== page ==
local U. S. Coast Guard Marine Safety Office
who inspect and assure quality in compliance
with federal guidelines for domestic
small passenger vessels.
(Helen Bacon photo)
Monday's christening ceremony also provided an opportunity to publicly describe the successful conclusion of building a specialized product for local use, the third WIFL ferry built at Bay Shipbuilding since 1970, and the seventh in a string of ferries going back to 1950 with the C. G. Richter.  Each were built by Sturgeon Bay shipbuilders and designed by Sturgeon Bay naval architects.

Rich Ellefson followed the Madonna project
closely from day  one as on-site
Company representative.  He came to know
many of Bay Ship's workers and supservisors,
and to respect their expertise in shipbuilding.
(Helen Bacon photo)
Bay Ship's work list has a few items left to tie up, including installation of a hydraulic steering pump, a specialized (not an off-the-shelf item) pump that must mate with one of the Caterpillar main engine drives.  This pump will supply  proper flow and pressure to steering rams and components.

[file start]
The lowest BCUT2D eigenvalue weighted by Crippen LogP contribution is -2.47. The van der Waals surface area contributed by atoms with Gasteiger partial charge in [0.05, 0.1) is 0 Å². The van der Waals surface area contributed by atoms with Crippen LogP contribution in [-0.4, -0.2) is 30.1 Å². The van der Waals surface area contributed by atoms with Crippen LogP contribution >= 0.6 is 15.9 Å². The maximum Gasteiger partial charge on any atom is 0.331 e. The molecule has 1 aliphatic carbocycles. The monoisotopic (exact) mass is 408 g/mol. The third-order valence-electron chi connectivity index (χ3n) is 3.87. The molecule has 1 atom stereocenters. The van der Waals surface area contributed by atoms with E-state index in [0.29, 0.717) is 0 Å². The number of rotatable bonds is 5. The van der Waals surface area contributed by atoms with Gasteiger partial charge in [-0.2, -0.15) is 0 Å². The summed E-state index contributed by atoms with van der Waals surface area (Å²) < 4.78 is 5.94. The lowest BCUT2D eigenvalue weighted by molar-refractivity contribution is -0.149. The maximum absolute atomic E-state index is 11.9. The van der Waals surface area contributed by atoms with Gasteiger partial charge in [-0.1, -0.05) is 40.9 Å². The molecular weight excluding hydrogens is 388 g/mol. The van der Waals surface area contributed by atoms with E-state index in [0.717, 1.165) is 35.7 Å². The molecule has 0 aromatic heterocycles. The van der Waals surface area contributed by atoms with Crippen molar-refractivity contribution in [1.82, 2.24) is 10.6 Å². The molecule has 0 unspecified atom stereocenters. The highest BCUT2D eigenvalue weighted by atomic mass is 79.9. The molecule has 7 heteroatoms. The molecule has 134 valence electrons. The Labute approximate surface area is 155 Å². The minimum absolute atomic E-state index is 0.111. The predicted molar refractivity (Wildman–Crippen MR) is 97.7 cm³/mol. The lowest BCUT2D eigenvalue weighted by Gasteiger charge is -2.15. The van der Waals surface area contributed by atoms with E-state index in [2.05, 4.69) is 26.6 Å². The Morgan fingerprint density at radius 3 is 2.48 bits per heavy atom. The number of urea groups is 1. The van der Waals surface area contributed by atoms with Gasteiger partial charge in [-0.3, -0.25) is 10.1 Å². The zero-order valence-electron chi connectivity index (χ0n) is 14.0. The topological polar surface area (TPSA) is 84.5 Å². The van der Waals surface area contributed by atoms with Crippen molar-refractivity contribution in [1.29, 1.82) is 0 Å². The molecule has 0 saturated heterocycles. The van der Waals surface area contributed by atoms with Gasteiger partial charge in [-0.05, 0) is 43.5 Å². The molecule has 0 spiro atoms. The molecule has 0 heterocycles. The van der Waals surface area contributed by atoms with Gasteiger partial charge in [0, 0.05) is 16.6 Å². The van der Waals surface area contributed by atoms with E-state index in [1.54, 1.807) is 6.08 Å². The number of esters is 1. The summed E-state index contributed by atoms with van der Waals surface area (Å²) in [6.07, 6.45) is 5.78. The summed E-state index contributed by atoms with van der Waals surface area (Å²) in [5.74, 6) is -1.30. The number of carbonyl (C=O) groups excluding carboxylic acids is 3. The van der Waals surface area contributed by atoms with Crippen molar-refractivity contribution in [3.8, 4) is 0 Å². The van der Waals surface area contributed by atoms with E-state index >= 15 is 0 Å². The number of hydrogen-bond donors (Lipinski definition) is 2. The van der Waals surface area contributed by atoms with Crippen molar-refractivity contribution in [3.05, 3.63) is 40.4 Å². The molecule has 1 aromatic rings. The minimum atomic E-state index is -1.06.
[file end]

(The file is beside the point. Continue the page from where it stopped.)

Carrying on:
When completed, this task is expected to be followed with a U. S. Coast Guard underway sea trial, and upon acceptance, a Certificate of Inspection.  The new ferry should be ready to sail north to Detroit Harbor sometime in the next two-to-three weeks.  

In the meantime, out of Detroit Harbor the remaining four ferries of the WIFL fleet now sail the Door at half-hour intervals.  Since Friday the 26th, the more frequent ferry "summer" schedule has been implemented.

Over the past several weeks, vehicular traffic, along with some bicyclists and a handful of "walk-ons," has shown great promise in picking up the Island's tourism season at a critical time.

We hope that the numbers of Island guests plus residents will follow prescribed and sensible measures, helping to limit the possibilities for Coronavirus spread.  Wisconsin and Washington Island in their rather concentrated tourism season will need everything to go right in order to bring economic success to businesses relying on solid numbers.

-  Dick Purinton

Friday, June 26, 2020


Fortunately many good photographers were on hand
when the Arni J. Richter was christened at the Island